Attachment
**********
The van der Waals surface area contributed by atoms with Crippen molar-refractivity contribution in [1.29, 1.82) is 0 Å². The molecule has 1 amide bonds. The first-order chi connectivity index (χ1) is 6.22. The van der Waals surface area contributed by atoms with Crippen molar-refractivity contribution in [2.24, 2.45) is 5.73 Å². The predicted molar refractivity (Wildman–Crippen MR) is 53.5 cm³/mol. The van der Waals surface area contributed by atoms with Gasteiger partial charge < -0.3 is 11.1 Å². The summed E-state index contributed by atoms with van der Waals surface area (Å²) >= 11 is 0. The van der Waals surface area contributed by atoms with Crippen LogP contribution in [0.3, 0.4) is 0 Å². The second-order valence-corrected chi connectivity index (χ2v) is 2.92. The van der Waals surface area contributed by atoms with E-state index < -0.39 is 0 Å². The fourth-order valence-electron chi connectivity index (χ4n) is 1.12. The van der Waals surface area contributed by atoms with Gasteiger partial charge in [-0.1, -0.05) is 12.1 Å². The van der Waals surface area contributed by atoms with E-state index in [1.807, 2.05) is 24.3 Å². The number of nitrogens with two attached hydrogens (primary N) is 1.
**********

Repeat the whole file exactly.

The van der Waals surface area contributed by atoms with Crippen molar-refractivity contribution in [1.29, 1.82) is 0 Å². The molecule has 1 amide bonds. The first-order chi connectivity index (χ1) is 6.22. The van der Waals surface area contributed by atoms with Crippen molar-refractivity contribution in [2.24, 2.45) is 5.73 Å². The predicted molar refractivity (Wildman–Crippen MR) is 53.5 cm³/mol. The van der Waals surface area contributed by atoms with Gasteiger partial charge < -0.3 is 11.1 Å². The summed E-state index contributed by atoms with van der Waals surface area (Å²) >= 11 is 0. The van der Waals surface area contributed by atoms with Crippen LogP contribution in [0.3, 0.4) is 0 Å². The second-order valence-corrected chi connectivity index (χ2v) is 2.92. The van der Waals surface area contributed by atoms with E-state index < -0.39 is 0 Å². The fourth-order valence-electron chi connectivity index (χ4n) is 1.12. The van der Waals surface area contributed by atoms with Gasteiger partial charge in [-0.1, -0.05) is 12.1 Å². The van der Waals surface area contributed by atoms with E-state index in [1.807, 2.05) is 24.3 Å². The number of nitrogens with two attached hydrogens (primary N) is 1.